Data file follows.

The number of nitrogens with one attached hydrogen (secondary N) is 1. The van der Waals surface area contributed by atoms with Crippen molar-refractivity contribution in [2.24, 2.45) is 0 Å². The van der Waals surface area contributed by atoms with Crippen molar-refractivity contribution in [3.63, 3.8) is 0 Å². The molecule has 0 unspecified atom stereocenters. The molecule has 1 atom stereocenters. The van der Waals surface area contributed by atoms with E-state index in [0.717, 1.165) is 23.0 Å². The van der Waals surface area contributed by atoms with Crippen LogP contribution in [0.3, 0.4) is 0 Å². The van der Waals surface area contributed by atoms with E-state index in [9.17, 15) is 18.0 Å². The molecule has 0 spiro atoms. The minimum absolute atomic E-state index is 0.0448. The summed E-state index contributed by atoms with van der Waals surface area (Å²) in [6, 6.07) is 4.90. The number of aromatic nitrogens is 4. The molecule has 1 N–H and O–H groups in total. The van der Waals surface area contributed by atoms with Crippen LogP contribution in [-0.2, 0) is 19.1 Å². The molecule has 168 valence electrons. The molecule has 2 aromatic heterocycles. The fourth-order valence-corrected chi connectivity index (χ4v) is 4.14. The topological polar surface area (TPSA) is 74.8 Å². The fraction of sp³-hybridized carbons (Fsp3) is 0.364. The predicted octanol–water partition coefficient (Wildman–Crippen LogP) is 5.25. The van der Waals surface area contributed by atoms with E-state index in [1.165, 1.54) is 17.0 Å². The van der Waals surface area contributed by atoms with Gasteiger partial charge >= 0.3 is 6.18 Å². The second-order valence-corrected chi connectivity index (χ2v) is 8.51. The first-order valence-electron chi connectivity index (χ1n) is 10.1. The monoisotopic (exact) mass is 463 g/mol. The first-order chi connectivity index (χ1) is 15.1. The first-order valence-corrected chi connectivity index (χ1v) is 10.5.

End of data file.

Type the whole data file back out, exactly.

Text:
The number of nitrogens with one attached hydrogen (secondary N) is 1. The van der Waals surface area contributed by atoms with Crippen molar-refractivity contribution in [2.24, 2.45) is 0 Å². The van der Waals surface area contributed by atoms with Crippen molar-refractivity contribution in [3.63, 3.8) is 0 Å². The molecule has 0 unspecified atom stereocenters. The molecule has 1 atom stereocenters. The van der Waals surface area contributed by atoms with E-state index in [0.717, 1.165) is 23.0 Å². The van der Waals surface area contributed by atoms with Crippen LogP contribution in [0.3, 0.4) is 0 Å². The van der Waals surface area contributed by atoms with E-state index in [9.17, 15) is 18.0 Å². The molecule has 0 spiro atoms. The minimum absolute atomic E-state index is 0.0448. The summed E-state index contributed by atoms with van der Waals surface area (Å²) in [6, 6.07) is 4.90. The number of aromatic nitrogens is 4. The molecule has 1 N–H and O–H groups in total. The van der Waals surface area contributed by atoms with Crippen LogP contribution in [-0.2, 0) is 19.1 Å². The molecule has 168 valence electrons. The molecule has 2 aromatic heterocycles. The fourth-order valence-corrected chi connectivity index (χ4v) is 4.14. The topological polar surface area (TPSA) is 74.8 Å². The fraction of sp³-hybridized carbons (Fsp3) is 0.364. The predicted octanol–water partition coefficient (Wildman–Crippen LogP) is 5.25. The van der Waals surface area contributed by atoms with E-state index in [1.165, 1.54) is 17.0 Å². The van der Waals surface area contributed by atoms with Gasteiger partial charge >= 0.3 is 6.18 Å². The second-order valence-corrected chi connectivity index (χ2v) is 8.51. The first-order valence-electron chi connectivity index (χ1n) is 10.1. The monoisotopic (exact) mass is 463 g/mol. The first-order chi connectivity index (χ1) is 15.1. The first-order valence-corrected chi connectivity index (χ1v) is 10.5.